I, as the next oldest man-bairn, would have to fill father's chair.
Sc. 1926  Scots Mag. (March) 433:
I maun see the lad, ma yae man bairn.
(3) e.Lth. 1886  J. P. Reid Facts & Fancies 201:
I aften wuss'd when I was wee That I were man-big.
Slk. 1912  H. J. C. Clippings from Clayboddie (1921) 42:
I was man-big myself when the truth dawned on me.
(4) Ayr. 1825  A. Crawford Tales of My Grandmother II. 254:
Is it because we have no manbody to take our part, that he should dare to act such an unmanly part?
Sc. 1834  Chambers's Jnl. (June) 153:
“It's pleasant”, she would say, “to hae a man-body about the house”.
Dmb. 1844  W. Cross Disruption xviii.:
Ye havena been muckle the better o' having a man body alang wi' you on this errand.
ne.Sc. 1888  D. Grant Keckleton 47:
I darena gang through the kirkyard withoot some man-bodie wi's.
Sc. 1897  L. Keith Bonnie Lady iv.:
The men bodies are a' alike . . . The Almichty kenned what he was aboot when He garred women be the painbearers.
Dmf. 1912  J. L. Waugh Robbie Doo 69:
I was feart a man body and me wad never agree.
Ags. 1929  Scots Mag. (May) 148:
Here wis some man buddy comin' speirin' efter some o' them.
(5) Rxb. 1825  Jam.:
Man-brow'd. Here it is deemed unlucky to meet a person thus marked, especially if the first one meets in the morning. Elsewhere it is a favourable omen. The term, I should suppose, had been primarily applied to a woman, as by this exuberance indicating something of a masculine character.
(7) Kcb. 1911  G. M. Gordon Auld Clay Biggin' 43:
She fair grat when Rab McCollup breiset a man eater (a lizard, she ca'ed it).
(8) Sc. 1883  Blackwood's Mag. (June) 800:
He was man-grown and in the Scottish service in France between 1420 and 1430.
Fif. 1900  S. Tytler Logan's Loyalty xiv.:
But after he is man-grown, and master at the House.
(9) Sc. 1803  Scott Minstrelsy III. 235:
But if ye be men of your manhead, Ye'll only fight me ane by ane.
Slk. 1818  Hogg B. of Bodsbeck iii.:
I just fand a stound o' manheid gang through my heart.
Knr. 1891  H. Haliburton Ochil Idylls 41:
Thus eats he [time] thro' oor seasons a', Youth, manheid, age!
Abd. 1909  J. Tennant Jeannie Jaffray 226:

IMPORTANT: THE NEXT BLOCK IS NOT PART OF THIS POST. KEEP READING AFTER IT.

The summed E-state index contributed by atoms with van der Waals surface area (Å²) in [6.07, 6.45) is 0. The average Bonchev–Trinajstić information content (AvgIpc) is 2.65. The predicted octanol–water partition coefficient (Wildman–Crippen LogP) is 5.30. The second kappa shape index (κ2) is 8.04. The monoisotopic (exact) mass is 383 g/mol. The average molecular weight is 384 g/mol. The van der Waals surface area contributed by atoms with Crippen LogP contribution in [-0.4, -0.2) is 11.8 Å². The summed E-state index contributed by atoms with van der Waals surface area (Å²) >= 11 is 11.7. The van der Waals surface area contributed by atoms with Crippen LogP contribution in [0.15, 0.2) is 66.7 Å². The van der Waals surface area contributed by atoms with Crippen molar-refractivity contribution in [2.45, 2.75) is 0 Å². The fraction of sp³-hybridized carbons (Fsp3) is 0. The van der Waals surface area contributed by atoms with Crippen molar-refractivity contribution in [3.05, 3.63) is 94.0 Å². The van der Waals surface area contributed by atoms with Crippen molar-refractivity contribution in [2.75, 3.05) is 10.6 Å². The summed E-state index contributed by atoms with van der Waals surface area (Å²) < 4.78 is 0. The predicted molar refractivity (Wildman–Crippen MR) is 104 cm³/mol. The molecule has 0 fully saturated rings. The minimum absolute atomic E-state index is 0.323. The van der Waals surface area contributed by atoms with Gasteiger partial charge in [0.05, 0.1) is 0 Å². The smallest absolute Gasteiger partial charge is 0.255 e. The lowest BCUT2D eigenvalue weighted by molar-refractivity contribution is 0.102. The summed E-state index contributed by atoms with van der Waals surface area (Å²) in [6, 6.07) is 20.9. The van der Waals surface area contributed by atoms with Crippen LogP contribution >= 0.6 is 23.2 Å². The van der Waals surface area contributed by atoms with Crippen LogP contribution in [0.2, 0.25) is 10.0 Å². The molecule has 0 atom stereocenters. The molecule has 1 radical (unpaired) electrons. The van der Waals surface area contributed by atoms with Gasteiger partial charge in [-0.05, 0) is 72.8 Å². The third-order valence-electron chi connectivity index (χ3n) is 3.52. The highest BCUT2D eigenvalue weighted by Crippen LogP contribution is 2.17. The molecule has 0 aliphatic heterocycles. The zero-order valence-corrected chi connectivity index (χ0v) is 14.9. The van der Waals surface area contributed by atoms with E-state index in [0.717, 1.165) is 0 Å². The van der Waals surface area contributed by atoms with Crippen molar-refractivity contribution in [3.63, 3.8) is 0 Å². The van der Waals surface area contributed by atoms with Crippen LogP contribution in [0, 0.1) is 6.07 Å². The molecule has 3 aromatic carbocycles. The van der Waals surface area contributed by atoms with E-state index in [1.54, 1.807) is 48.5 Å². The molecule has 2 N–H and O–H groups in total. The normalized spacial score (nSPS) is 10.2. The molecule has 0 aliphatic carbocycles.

Whusky and tobacco is aboot a' yer manheed can dee, excep' a wheen tea that hardly coonts.
Abd. 1916  G. Abel Wylins 58:
Till brithers cam' to manheed, an' the lassies a' got wed.
(11) Gall. 1824  MacTaggart Gallov. Encycl. 392:
He was fond of drinking filthy fluids, and his belly gave birth to some asks and man-keepers: . . . They are a kind of nimble lizard, and run about quarry-holes in warm weather. It is said, that like the robin-breestie, they are in love with man, hence their name, and like that bird, no man will harm them.
Rxb. 1825 ,
Jam.:
Man-Keeper. A designation given to the newt, or esk, by the inhabitants of Dumfr. and Roxb., because they believe that it waits on the adder to warn man of his danger.
Dmf. 1907  Trans. Dmf. & Gall. Antiq. Soc. 79:
Lizard (Lacerta vivipara), called newts, asks, and mankeepers in the country.
(12) Ags. 1896  A. Blair Rantin Robin 200:
He's noo man length, an' a wyce-like chiel he is.
(13) Sc. 1812  The Scotchman 61:
Till I was man-mukle, I kent naething o the warld.
Edb. 1844  J. Ballantine Miller viii.:
Gin e'er I'm man muckle, and puir faither spared, I'll mak ye a leddy, an' father a laird.
Dmf. 1873  A. Anderson Song of Labour 123:
He was nearly man muckle though still at the schule.
Per. 1888  R. Ford Glentoddy 33:
The MacGlashans were baith man-muckle as far awa' as I can mind o' them.
Lth. 1928  S. A. Robertson Double Tongue 51:
Archie grew man-muckle, wi' the down upon his chin.
Abd. 1950  Buchan Observer (11 April):